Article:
Report

Top WMD Official Quietly Leaves Pentagon

Guy Roberts’s abrupt departure in April comes amid a long exodus of senior officials under acting Secretary Patrick Shanahan.

Guy Roberts testifies before the Senate Armed Services Committee during his confirmation hearing to be assistant defense secretary for nuclear, chemical, and biological defense programs in the Dirksen Senate Office Building in Washington on Nov. 2, 2017.
Guy Roberts testifies before the Senate Armed Services Committee during his confirmation hearing to be assistant defense secretary for nuclear, chemical, and biological defense programs in the Dirksen Senate Office Building in Washington on Nov. 2, 2017. Chip Somodevilla/Getty Images

Guy Roberts, the U.S. Defense Department’s top civilian in charge of nuclear, chemical, and biological defense programs, quietly stepped down in April for reasons that remain murky, one of the latest in a series of high-profile exits from the Pentagon over the past six months.

The news of Roberts’s resignation comes on the heels of a report that Owen West, the assistant secretary of defense for special operations and low-intensity conflict, is also leaving his post, to spend more time with his family. The departures leave yet another hole in the Pentagon’s senior leadership, as acting U.S. Secretary of Defense Patrick Shanahan still waits for President Donald Trump to formally submit his nomination for the permanent job to the Senate. The Pentagon has now been without a permanent leader for nearly six months.

Robert Daigle, the director of the Department of Defense’s Cost Assessment and Program Evaluation office, stepped down in May. Earlier departures in recent months included Air Force Secretary Heather Wilson; Phyllis Bayer, the Navy civilian in charge of energy, environment, and installations, including basing and housing; chief spokesperson Dana White; and Defense Secretary James Mattis himself, to name a few.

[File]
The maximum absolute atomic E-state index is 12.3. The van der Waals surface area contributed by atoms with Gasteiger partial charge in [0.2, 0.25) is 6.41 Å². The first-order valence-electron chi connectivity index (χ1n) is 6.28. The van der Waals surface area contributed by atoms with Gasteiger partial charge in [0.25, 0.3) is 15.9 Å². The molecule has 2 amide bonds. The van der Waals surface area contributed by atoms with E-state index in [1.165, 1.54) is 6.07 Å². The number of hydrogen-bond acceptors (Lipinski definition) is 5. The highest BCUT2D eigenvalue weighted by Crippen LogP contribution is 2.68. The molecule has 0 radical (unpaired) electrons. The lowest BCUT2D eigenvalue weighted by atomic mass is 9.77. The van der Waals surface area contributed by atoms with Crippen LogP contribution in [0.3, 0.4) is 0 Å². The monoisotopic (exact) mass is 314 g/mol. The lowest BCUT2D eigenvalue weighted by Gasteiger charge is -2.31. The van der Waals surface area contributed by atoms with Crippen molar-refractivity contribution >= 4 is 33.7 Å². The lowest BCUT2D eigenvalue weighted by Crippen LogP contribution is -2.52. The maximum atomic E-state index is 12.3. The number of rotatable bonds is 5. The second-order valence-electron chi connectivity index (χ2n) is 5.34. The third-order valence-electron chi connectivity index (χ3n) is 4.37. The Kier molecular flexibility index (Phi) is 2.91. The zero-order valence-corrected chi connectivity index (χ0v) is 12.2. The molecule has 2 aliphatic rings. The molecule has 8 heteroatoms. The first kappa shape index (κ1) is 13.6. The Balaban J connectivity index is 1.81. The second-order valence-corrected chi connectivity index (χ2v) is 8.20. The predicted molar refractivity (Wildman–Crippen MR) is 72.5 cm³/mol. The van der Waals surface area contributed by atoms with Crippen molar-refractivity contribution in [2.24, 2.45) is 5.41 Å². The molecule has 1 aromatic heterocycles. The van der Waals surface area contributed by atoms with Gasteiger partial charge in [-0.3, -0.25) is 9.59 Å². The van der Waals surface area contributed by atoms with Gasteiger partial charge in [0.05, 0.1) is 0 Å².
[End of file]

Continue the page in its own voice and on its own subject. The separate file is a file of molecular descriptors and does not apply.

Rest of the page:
When contacted by Foreign Policy, a Pentagon spokesperson declined to provide an explanation for Roberts’s abrupt resignation.

“The department’s commitment to modernizing the department’s nuclear force and closely cooperating with allies and partners remains unwavering, and will result in the increased defense of the nation,” said Lt. Col. Mike Andrews, a department spokesperson. “We appreciate his service to the department and wish him continued success.” Roberts submitted his resignation April 2 and left immediately, Andrews said.

As Shanahan faces new rumblings that Trump may be reconsidering the decision to name him as Mattis’s permanent replacement, many of the Pentagon’s seniormost positions are still vacant or filled a temporary basis. The list includes the deputy secretary of defense, two out of seven undersecretaries of defense, and nearly half the assistant secretaries of defense—among them the top civilian for international security affairs.

Shanahan’s chief of staff told _Foreign Policy_ earlier this month that the former Boeing executive plans to make appointing more women to the top posts a priority. But so far, Barbara Barrett, the nominee to replace Heather Wilson as secretary of the Air Force, is the only woman to have been tapped for a senior Pentagon position during Shanahan’s time in the job.

In his position at the Pentagon, which he has held since Nov. 30, 2017, Roberts led the enterprise responsible for ensuring the U.S. nuclear deterrent—missiles, submarines, and bombers—is safe, secure, and effective, as well as developing capabilities to counter weapons of mass destruction. He also was responsible for ensuring the Defense Department complies with nuclear, chemical, and biological treaties and agreements.

Roberts, a former U.S. Marine, has a long career working on arms control, WMDs, and nonproliferation issues. He previously served as acting deputy assistant secretary of defense for arms control and nonproliferation policy, and then as NATO’s deputy assistant secretary-general for weapons of mass destruction policy and director for nuclear deterrence policy.

In his written testimony provided to the Senate Armed Services Committee ahead of his confirmation hearing, Roberts said he would prioritize the modernization of the department’s nuclear arsenal and work to develop a nuclear posture “that’s responsive to today’s threats and challenges.”

During Roberts’s time at the Pentagon, Trump announced the decision to pull out of the Cold War-era Intermediate-Range Nuclear Forces Treaty with Russia, sparking concerns of a new arms race. 

Lara Seligman is a staff writer at Foreign Policy. Twitter: @laraseligman

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